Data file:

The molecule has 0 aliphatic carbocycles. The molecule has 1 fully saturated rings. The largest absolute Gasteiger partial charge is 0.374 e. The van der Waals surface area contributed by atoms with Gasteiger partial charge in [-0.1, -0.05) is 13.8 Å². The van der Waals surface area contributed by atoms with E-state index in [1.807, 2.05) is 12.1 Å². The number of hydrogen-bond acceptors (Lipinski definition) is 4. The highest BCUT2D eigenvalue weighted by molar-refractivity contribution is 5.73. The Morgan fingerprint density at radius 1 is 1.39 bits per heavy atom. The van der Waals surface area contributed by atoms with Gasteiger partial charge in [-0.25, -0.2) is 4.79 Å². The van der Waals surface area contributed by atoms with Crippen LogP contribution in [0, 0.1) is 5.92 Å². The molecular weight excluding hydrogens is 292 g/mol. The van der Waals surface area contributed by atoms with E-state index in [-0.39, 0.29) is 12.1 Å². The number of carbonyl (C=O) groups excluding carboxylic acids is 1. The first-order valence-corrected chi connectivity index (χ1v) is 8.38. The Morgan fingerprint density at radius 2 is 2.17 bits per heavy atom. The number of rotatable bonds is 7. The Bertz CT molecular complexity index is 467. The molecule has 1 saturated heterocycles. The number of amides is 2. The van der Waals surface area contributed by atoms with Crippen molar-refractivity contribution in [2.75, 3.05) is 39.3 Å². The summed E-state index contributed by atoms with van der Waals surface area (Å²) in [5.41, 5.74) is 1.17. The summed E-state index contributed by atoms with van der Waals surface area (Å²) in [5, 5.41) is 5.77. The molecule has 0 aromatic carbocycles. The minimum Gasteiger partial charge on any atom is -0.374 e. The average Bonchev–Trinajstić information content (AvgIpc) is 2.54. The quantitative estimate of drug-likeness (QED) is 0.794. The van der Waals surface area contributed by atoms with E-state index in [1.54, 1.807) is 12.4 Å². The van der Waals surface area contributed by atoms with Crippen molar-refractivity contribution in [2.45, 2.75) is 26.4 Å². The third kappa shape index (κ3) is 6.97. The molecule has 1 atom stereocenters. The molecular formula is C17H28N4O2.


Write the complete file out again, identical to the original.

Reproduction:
The molecule has 0 aliphatic carbocycles. The molecule has 1 fully saturated rings. The largest absolute Gasteiger partial charge is 0.374 e. The van der Waals surface area contributed by atoms with Gasteiger partial charge in [-0.1, -0.05) is 13.8 Å². The van der Waals surface area contributed by atoms with E-state index in [1.807, 2.05) is 12.1 Å². The number of hydrogen-bond acceptors (Lipinski definition) is 4. The highest BCUT2D eigenvalue weighted by molar-refractivity contribution is 5.73. The Morgan fingerprint density at radius 1 is 1.39 bits per heavy atom. The van der Waals surface area contributed by atoms with Gasteiger partial charge in [-0.25, -0.2) is 4.79 Å². The van der Waals surface area contributed by atoms with Crippen LogP contribution in [0, 0.1) is 5.92 Å². The molecular weight excluding hydrogens is 292 g/mol. The van der Waals surface area contributed by atoms with E-state index in [-0.39, 0.29) is 12.1 Å². The number of carbonyl (C=O) groups excluding carboxylic acids is 1. The first-order valence-corrected chi connectivity index (χ1v) is 8.38. The Morgan fingerprint density at radius 2 is 2.17 bits per heavy atom. The number of rotatable bonds is 7. The Bertz CT molecular complexity index is 467. The molecule has 1 saturated heterocycles. The number of amides is 2. The van der Waals surface area contributed by atoms with Crippen molar-refractivity contribution in [2.75, 3.05) is 39.3 Å². The summed E-state index contributed by atoms with van der Waals surface area (Å²) in [5.41, 5.74) is 1.17. The summed E-state index contributed by atoms with van der Waals surface area (Å²) in [5, 5.41) is 5.77. The molecule has 0 aromatic carbocycles. The minimum Gasteiger partial charge on any atom is -0.374 e. The average Bonchev–Trinajstić information content (AvgIpc) is 2.54. The quantitative estimate of drug-likeness (QED) is 0.794. The van der Waals surface area contributed by atoms with E-state index in [1.54, 1.807) is 12.4 Å². The van der Waals surface area contributed by atoms with Crippen molar-refractivity contribution in [2.45, 2.75) is 26.4 Å². The third kappa shape index (κ3) is 6.97. The molecule has 1 atom stereocenters. The molecular formula is C17H28N4O2.